Dodabetta ridge, near Coonoor; in foreground Indian figures, and cattle grazing
Artist: Bellasis, George Hutchins (1807-1862)
Water-colour painting of Dodabetta ridge, near Coonoor by George Hutchins Bellasis (1807-1862) in 1852. Inscribed on the front in ink is: '(8) 'Dodabet; (fm Coonoor). 1852'; in pencil': 'Highest point in India, southward of the Himalayah's.'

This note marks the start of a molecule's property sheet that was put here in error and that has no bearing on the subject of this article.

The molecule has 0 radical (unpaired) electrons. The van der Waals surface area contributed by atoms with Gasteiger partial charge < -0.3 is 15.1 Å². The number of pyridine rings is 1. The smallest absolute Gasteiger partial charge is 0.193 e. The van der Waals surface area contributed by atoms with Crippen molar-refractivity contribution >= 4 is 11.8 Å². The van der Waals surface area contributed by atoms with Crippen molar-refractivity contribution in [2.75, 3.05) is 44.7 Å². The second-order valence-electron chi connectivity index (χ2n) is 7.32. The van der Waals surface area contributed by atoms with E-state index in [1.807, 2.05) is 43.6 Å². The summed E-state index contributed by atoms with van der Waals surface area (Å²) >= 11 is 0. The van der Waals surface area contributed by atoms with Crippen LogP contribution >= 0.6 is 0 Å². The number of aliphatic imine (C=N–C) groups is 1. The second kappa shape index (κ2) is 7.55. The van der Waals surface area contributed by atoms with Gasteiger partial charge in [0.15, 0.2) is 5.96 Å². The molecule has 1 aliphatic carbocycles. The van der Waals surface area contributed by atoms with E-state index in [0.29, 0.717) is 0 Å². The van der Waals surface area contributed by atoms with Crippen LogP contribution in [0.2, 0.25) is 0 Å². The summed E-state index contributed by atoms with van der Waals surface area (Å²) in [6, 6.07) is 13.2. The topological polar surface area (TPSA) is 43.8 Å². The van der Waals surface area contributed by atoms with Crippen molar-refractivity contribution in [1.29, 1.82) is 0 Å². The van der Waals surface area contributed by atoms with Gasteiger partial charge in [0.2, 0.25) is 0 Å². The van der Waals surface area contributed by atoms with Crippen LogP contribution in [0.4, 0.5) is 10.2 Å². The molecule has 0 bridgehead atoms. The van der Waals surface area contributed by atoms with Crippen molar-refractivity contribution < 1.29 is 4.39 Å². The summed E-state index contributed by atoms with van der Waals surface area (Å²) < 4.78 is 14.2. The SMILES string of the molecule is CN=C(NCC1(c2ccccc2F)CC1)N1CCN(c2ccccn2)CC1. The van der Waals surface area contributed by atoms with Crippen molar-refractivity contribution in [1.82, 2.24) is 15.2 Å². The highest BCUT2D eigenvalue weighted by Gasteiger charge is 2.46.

At 2,638 metres Dodabetta, or the ‘big mountain’, is the second highest peak in the Western Ghats, the mountainous range that runs from Gujarat in the north down the western coast of India to Tamil Nadu in the south. The mountain shelters the town of Coonoor from the southwest Monsoons and Udagamandalam (Ootacamund) from the northeast Monsoons in October and November. The climate in this region is very pleasant. The scenery, comprising rolling hills, waterfalls, green ferns and patches of woodland, is also very beautiful. Traditionally the area was home to the Toda people. In the nineteenth century it became a popular retreat for European people escaping the heat of Madras.